[Album Review] "One by One" – Foo Fighters

One By One - Foo FightersAlbum Title: One By One
Artist: Foo Fighters
Year: 2002
Running Time: 55m 2s

Track listing: 1 All My Life; 2 Low; 3 Have It All; 4 Times Like These; 5 Disenchanted Lullaby; 6 Tired Of You; 7 Halo; 8 Lonely As You; 9 Overdrive; 10 Burn Away; 11 Come Back

Dave Grohl’s big challenge since he emerged as a one-man band in 1995 has been to fulfill his want of playing hard rock music while at the same time embracing the mainstream enough to record chart hits and maybe grab a few Grammy nominations. Album #4, “One by One” will probably ensure that once again he has produced the correct result.

Unlike the brilliant raucous assault of his eponymous debut release, “One by One” balances the rock edge of “The Colour and the Shape” and the pop sensibility of “There’s Nothing Left to Lose”.

Throughout the album it’s obvious that lost love or relationship angst is the subject matter at heart. With screaming guitars, pumping bass line and the degrading, dismissive, almost demonic, cry of ‘Done done, I’m on to the next one’, ‘All My Life’ lives long in the memory while follow-up single ‘Times Like These’ rocks with a foot-tapping Cult-like riff, and a relatively more serene chrous.

‘Low’ is impressivley edgy and brooding while ‘Have it All’ could have been a leftover from the previous album’s sessions (not that that’s a bad thing). There’s plenty of cynicism on show too. ‘Disenchanted Lullaby’, a scathing love song with a malevolant message, leads nicely into the mainly rhythm gutar-only sound of ‘Tired of You’. It’s unmistakably Foo Fighters, totally immense and a real case of less is more.

But the Foo Fighters still write quality rock tracks. ‘Halo’, the robust riff of ‘Burn Away’ and the stunningly lean ‘Come Back’, the longest track on show at nearly eight minutes, are all fine examples of strong songwriting and musicianship. ‘Lonely As You’ stands on it’s brilliant chorus while ‘Overdrive’ is a bit more rock by numbers.

Overall, despite a lack of complexity, this is another excellent collection and evidence that Foo Fighters, against popular belief some years ago, are here to stay. Not just that but they’ll go down as one of the eras top acts.



[Movie Review] Donnie Darko

Donnie DarkoStarring: Jake Gyllenhaal, Jena Malone, Patrick Swayze, Mary McDonnell, Holmes Osborne
Director: Richard Kelly
Genre: Drama
Cert: 15
Released: 2001

Richard Kelly’s directorial debut is about sardonic but likable schoolkid Donnie (Gyllenhaal – “The Good Girl”, “October Sky”, “Highway”) who, during a sleepwalk one night, encounters a far-from-cute bunny rabbit – Frank – who tells him that the world is going to end in less than a month. Because the rabbit has saved his life (he lured from his bed just minutes before a jet engine crashed through the roof and into his room), he feels committed to obeying Frank.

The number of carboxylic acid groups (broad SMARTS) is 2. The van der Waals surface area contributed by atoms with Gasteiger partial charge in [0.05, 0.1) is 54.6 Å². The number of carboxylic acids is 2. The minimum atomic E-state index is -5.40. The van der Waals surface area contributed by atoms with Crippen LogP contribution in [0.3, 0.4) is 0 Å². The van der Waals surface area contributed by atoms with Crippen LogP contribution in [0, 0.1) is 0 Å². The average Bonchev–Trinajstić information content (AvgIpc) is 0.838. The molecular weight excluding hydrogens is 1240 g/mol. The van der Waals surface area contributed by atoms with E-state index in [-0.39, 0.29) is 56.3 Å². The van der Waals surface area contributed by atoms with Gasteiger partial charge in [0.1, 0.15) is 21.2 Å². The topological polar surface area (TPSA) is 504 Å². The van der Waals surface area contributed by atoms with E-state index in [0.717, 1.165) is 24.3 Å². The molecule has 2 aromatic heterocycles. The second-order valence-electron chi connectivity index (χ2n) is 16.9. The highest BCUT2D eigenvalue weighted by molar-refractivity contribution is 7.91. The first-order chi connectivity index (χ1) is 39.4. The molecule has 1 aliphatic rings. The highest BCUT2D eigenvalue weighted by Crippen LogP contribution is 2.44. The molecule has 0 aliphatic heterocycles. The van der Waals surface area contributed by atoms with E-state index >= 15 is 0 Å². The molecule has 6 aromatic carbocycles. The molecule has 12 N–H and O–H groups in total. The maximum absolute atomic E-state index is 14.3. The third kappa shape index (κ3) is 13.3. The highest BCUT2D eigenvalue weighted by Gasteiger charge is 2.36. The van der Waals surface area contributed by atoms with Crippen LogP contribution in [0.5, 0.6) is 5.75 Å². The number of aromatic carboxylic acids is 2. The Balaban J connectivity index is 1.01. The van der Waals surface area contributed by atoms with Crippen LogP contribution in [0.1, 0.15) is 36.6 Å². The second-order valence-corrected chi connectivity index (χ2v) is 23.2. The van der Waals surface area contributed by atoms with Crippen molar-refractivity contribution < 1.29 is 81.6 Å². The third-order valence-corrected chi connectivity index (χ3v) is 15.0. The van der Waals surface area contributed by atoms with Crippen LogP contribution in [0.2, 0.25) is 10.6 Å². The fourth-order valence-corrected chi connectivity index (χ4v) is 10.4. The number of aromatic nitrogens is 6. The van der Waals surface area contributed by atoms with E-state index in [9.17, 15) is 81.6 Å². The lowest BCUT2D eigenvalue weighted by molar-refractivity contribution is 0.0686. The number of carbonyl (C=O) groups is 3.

And over the next twenty-eight days, Donnie carries out the various tasks that Frank asks him to do, including setting fire to a local TV celebrities house, flooding his school and vandelising a statue. All the while the clock is ticking and soon he believes his encounters with Frank are real, despite his psychiatrist logically believing them to be delusional. Donnie starts following clues that he thinks will explain everything but can he save the world in time?

With all the components present, “Donnie Darko” should be a revelation. The storyline unfolds at an astonishing rate and as one remarkable mystery after another reveals itself, you are burnt by curiosity, waiting patiently to see how it will all explain itself. And that’s exactly where “Donnie Darko” goes from classic to missed opportunity. It ends up answering nothing, and in fact making no sense at all. Richard Kelly’s original vision may have been exactly that and in a way it is a work of genius that he has achieved it. But a satisfying movie it doesn’t make.

Jake Gyllenhaal’s performance will catapult him into major stardom in no time. His good looks, sardonic wit and illustration of a determined young man who literally has the weight of the world in his hands, is hard to fault. He gets able support form the reliable Mary McDonnell (“Independence Day”, “Passion Fish”, “Sneakers”, “Grand Canyon”) as his tired but loving mother, and the effervescent Patrick Swayze (“Three Wishes”, “Father Hood”, “City of Joy”, “Dirty Dancing”) in a suprisingly strong turn as the righteous, positive-thinking, local celebrity, Jim Cunningham.

Kelly directs with zeal and the flat, irritating climax should not take away too much from his positive handling of the rest of the movie. Worth watching – but with caution. Don’t believe the hype and you’ll be just fine.